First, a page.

• The Great Council eventually became the
    Parliament, a law making legislature and unified
    England into a nation.

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Accomplishments of King John
  • King John signed (forced) the Magna Carta.
  • This document
  • Limited the power of the king/monarch
  • Established that people have rights and the power
    of the government should be limited
  • Created a Great Council or Parliament
  • The king could no longer collect taxes unless
    Parliament agreed
  • Habeas corpus could not imprison indefinitely
    without a trial

14
Hundred Years War
  • Despite the growth of nation-states, Western
    Europe was not at peace.
  • The Hundred Years War was fought between England
    and France from 1337 to 1453.

14
15
Causes of the War
  • Several events caused the war
  • Royal marriages allowed English kings to govern
    and control French lands.
  • England and France both wanted control of the
    English Channel.
  • Each nation wanted to control trade in the region
    and the wealth that it brought.

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Joan of Arc
  • became one of Frances greatest heroes.
  • was the daughter of a peasant farmer.
  • was very religious and believed she saw heavenly
    visions.
  • dressed as a man, cut her hair short and
    convinced Charles, heir to the French throne,
    that God called her to lead the French forces at
    the Battle of Orleans.
  • was given armor, attendants, horses, and a
    special banner to carry into battle.

17
The War Drags On
  • As the war went on, fought by one king and then
    another, England won most of the battles.
  • The tide turned in 1429 when a peasant girl
    called Joan of Arc took charge of the French
    forces at the Battle of Orleans.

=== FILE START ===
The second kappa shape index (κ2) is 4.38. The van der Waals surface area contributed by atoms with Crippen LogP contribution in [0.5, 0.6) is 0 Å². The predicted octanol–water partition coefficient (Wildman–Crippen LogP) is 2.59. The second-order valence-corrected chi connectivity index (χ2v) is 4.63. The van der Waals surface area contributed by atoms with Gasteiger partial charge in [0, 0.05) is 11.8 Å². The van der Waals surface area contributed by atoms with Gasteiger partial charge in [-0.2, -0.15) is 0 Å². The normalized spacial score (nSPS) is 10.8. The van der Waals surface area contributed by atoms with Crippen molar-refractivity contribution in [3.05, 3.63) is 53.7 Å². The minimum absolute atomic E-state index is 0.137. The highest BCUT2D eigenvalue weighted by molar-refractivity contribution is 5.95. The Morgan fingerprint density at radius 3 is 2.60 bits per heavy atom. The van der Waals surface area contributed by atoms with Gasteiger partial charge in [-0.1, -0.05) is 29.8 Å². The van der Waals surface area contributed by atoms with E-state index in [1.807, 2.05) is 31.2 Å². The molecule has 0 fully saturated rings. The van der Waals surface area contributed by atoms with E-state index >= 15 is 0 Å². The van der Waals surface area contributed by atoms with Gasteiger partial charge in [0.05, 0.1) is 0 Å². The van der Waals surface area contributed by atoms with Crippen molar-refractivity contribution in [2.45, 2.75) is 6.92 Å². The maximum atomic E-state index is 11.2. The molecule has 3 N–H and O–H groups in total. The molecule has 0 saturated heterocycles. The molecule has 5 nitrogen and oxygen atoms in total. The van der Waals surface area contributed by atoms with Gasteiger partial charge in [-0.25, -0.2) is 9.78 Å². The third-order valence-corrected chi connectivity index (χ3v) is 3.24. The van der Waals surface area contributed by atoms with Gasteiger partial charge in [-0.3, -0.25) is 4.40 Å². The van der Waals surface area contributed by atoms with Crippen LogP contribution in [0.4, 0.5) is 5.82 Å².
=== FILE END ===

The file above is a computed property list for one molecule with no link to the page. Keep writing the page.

• Under Joans command, the French defeated the
    English and led her forces to victory in other
    battles.

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The War Drags On
  • In 1430 Joan of taken prisoner and accused of
    witchcraft and wearing mens clothes.
  • She was convicted and burned at the stake.
  • Joan became a martyr, and her death inspired the
    French to win many victories.
  • By 1453, the English had been driven from most of
    France.
  • France was on its way to becoming a strong,
    united nation.

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Accomplishments of Joan
  • Had a vision to save the nation of France
  • Led the French against an invasion by England
    (Hundred Years War)
  • Defeated the English army at the Battle of
    Orleans
  • Was tried by the English for witchcraft and was
    executed burned at the stake

20
Results of the War
  • Kings became more powerful and noble influence
    declined
  • Modern boundaries of England and France were set
    and unified both into separate nations
  • Feudalism ended
  • England began to look to distant lands for trade
    and conquest (increase wealth, colonies, spread
    Christian beliefs)

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New Weapons
  • Two new weapons were used on the battlefield
    during the Hundred Years War
  • Longbow - This weapon was generally between four
    to six feet in length and could hurl arrows with
    uncanny accuracy and speed.
  • Crossbow - The Medieval crossbow was reintroduced
    to England by William the Conqueror and the
    Normans in 1066. The crossbow range was 350 400
    yards but could only be shot at a rate of 2 bolts
    per minute.
  • Cannon - Castles could not withstand the
    firepower of cannons and armored knights became
    less valuable in battle. (gunpowder from China
    reached Europe in the 1300s)